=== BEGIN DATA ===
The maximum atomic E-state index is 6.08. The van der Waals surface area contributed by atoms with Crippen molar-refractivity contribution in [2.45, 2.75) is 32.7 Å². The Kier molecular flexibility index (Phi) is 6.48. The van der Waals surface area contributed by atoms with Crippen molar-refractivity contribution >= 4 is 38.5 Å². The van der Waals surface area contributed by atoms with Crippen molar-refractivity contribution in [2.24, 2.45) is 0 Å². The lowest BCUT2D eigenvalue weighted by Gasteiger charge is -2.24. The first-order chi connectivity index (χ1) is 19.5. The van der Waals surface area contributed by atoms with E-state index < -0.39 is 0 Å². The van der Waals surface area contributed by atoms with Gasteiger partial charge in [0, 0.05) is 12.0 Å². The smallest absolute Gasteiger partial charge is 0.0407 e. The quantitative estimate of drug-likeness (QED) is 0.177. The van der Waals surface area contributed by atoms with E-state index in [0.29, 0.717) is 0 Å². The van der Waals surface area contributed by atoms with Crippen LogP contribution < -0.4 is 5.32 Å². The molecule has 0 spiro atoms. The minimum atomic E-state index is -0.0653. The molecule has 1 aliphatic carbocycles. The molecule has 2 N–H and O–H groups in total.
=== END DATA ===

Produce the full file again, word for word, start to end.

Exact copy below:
The maximum atomic E-state index is 6.08. The van der Waals surface area contributed by atoms with Crippen molar-refractivity contribution in [2.45, 2.75) is 32.7 Å². The Kier molecular flexibility index (Phi) is 6.48. The van der Waals surface area contributed by atoms with Crippen molar-refractivity contribution >= 4 is 38.5 Å². The van der Waals surface area contributed by atoms with Crippen molar-refractivity contribution in [2.24, 2.45) is 0 Å². The lowest BCUT2D eigenvalue weighted by Gasteiger charge is -2.24. The first-order chi connectivity index (χ1) is 19.5. The van der Waals surface area contributed by atoms with E-state index < -0.39 is 0 Å². The van der Waals surface area contributed by atoms with Gasteiger partial charge in [0, 0.05) is 12.0 Å². The smallest absolute Gasteiger partial charge is 0.0407 e. The quantitative estimate of drug-likeness (QED) is 0.177. The van der Waals surface area contributed by atoms with E-state index in [0.29, 0.717) is 0 Å². The van der Waals surface area contributed by atoms with Crippen LogP contribution < -0.4 is 5.32 Å². The molecule has 0 spiro atoms. The minimum atomic E-state index is -0.0653. The molecule has 1 aliphatic carbocycles. The molecule has 2 N–H and O–H groups in total.